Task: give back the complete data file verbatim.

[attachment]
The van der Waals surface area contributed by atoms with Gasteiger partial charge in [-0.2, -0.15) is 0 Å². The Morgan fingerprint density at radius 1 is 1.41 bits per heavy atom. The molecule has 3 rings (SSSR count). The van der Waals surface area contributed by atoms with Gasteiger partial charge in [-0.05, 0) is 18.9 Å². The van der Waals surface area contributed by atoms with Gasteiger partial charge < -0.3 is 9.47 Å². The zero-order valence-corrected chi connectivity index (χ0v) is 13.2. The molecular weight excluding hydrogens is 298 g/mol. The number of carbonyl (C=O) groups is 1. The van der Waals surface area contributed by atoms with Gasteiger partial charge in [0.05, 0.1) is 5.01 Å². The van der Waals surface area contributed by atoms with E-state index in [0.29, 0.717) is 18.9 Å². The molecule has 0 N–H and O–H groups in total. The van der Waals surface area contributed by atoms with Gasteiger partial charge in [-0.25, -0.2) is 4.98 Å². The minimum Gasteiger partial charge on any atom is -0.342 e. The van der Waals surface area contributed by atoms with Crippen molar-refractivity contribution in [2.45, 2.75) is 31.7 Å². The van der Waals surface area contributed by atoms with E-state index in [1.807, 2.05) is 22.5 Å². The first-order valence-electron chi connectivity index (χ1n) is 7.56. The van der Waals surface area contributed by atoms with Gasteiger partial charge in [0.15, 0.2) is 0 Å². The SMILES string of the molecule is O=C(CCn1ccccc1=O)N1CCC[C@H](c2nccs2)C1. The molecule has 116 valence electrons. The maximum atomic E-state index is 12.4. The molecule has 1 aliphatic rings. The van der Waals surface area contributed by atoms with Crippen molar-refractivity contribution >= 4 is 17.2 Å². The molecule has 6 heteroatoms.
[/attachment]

The van der Waals surface area contributed by atoms with Gasteiger partial charge in [-0.2, -0.15) is 0 Å². The Morgan fingerprint density at radius 1 is 1.41 bits per heavy atom. The molecule has 3 rings (SSSR count). The van der Waals surface area contributed by atoms with Gasteiger partial charge in [-0.05, 0) is 18.9 Å². The van der Waals surface area contributed by atoms with Gasteiger partial charge < -0.3 is 9.47 Å². The zero-order valence-corrected chi connectivity index (χ0v) is 13.2. The molecular weight excluding hydrogens is 298 g/mol. The number of carbonyl (C=O) groups is 1. The van der Waals surface area contributed by atoms with Gasteiger partial charge in [0.05, 0.1) is 5.01 Å². The van der Waals surface area contributed by atoms with E-state index in [0.29, 0.717) is 18.9 Å². The molecule has 0 N–H and O–H groups in total. The van der Waals surface area contributed by atoms with Gasteiger partial charge in [-0.25, -0.2) is 4.98 Å². The minimum Gasteiger partial charge on any atom is -0.342 e. The van der Waals surface area contributed by atoms with Crippen molar-refractivity contribution in [2.45, 2.75) is 31.7 Å². The van der Waals surface area contributed by atoms with E-state index in [1.807, 2.05) is 22.5 Å². The first-order valence-electron chi connectivity index (χ1n) is 7.56. The van der Waals surface area contributed by atoms with Gasteiger partial charge in [0.15, 0.2) is 0 Å². The SMILES string of the molecule is O=C(CCn1ccccc1=O)N1CCC[C@H](c2nccs2)C1. The molecule has 116 valence electrons. The maximum atomic E-state index is 12.4. The molecule has 1 aliphatic rings. The van der Waals surface area contributed by atoms with Crippen molar-refractivity contribution >= 4 is 17.2 Å². The molecule has 6 heteroatoms.